• Darrel Eagle Mountain, UT
    June 12, 2014 1:59 p.m.

    @lost in DC

    I absolutely agree that student loans have pushed the equation way out of balance. The heart of the problem is how to make education more accessible with keeping the costs reasonable.

    In the mean time, it seems heartless to prevent the disadvantaged from going to school to better themselves while we wait for supply and demand to fix the market. I took out student loans, got a degree in Computer Science and received a 50% pay increase as a result within a month of graduation. Coincidence? No. Now I am better able to provide for my family and ensure my kids have a better chance at success. I am the first and only college graduate in my family. Without that help, I could not have gone to school.

    If we complain about the cost of the taxpayer in guaranteeing the loan, we cannot complain about the cost of incarceration and welfare. The leading indicator of poverty is education. Poverty breeds crime, and not too many with jobs in access of 100k a year are on food stamps. We can either pay and help people be productive, or we can pay to keep them down. Which sounds more reasonable?

  • lost in DC West Jordan, UT
    June 12, 2014 11:28 a.m.

    Scredriver, bluedevil, Esquire
    Why not student loans?
    Because they are unsecured, the lender (taxpayer) has no collateral when they default. Higher risk requires higher rates.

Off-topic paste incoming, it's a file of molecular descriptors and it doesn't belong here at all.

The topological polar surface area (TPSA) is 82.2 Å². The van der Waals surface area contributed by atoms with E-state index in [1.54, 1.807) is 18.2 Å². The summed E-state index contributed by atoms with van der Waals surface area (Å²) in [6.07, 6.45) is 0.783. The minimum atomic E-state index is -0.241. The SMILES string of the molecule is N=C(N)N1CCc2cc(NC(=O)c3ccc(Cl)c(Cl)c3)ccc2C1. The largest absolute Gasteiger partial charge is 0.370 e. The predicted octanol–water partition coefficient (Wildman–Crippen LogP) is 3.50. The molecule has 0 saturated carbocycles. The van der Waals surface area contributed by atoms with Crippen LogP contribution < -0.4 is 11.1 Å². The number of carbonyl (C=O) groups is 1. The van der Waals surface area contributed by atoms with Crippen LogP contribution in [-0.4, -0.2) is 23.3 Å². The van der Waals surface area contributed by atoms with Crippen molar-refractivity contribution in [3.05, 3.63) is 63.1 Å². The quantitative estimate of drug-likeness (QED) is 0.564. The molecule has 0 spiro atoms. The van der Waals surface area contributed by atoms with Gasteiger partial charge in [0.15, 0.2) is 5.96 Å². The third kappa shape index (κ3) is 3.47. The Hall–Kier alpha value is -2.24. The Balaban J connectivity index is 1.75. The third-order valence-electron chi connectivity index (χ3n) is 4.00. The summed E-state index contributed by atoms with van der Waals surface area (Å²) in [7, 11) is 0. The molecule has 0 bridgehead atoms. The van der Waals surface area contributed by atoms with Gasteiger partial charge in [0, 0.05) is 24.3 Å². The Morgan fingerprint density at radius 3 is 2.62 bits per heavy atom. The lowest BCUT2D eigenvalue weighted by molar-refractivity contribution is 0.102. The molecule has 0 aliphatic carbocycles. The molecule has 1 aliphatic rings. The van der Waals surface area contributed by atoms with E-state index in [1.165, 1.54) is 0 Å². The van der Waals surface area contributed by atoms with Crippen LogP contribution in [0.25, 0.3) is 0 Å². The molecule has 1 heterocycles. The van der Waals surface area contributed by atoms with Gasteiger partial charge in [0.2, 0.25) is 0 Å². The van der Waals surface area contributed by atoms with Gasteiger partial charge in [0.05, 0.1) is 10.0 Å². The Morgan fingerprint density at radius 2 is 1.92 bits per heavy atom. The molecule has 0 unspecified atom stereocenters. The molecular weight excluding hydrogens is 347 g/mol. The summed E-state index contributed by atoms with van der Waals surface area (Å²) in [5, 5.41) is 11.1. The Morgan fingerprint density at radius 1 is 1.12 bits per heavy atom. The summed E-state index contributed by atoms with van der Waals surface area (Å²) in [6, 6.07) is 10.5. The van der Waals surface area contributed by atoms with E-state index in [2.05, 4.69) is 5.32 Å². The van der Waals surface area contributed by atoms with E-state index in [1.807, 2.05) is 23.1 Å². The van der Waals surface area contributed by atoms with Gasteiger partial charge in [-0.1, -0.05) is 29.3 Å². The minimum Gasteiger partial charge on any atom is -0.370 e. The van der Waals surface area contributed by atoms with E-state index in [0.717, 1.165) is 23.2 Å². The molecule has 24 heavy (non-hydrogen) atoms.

Johnny Moser,
    What do we lose? The TAXPAYER loses the revenue from the lowered rates.

    Maverick
    Thank you for telling college students the price of their votes. Thanks for insulting them by letting them know they can be bought for 2 grand each.

    Elmobaggins,
    Nice straw argument. What tax breaks are the GOP pushing for related ot this. None. Is your argument so weak you resort to a straw argument?

    Esquire,
    You should learn about filibusters. They require votes. Votes have been held on everything harry allows; perhaps the votes have been cloture votes, but they have been held. The only votes not held are on position harry opposes.

    Darrel,
    We are paying more for less. If fewer students go, the laws of supply and demand kick in, and costs drop. Student loans have pushed the equation way out of balance.

  • Brio Alpine, UT
    June 12, 2014 10:57 a.m.

    Esquire:

    To say funding is a non-issue is simply not true. It's always an issue. To believe otherwise is being totally naive regarding the economics of any major bill. That's something Democrats are counting on. You've apparently fallen for it.

    Why would I tell you top earners are under-taxed when just the opposite appears to be true? You're totally right that no one really believes they are actually under-taxed. If anything, they are now over-taxed.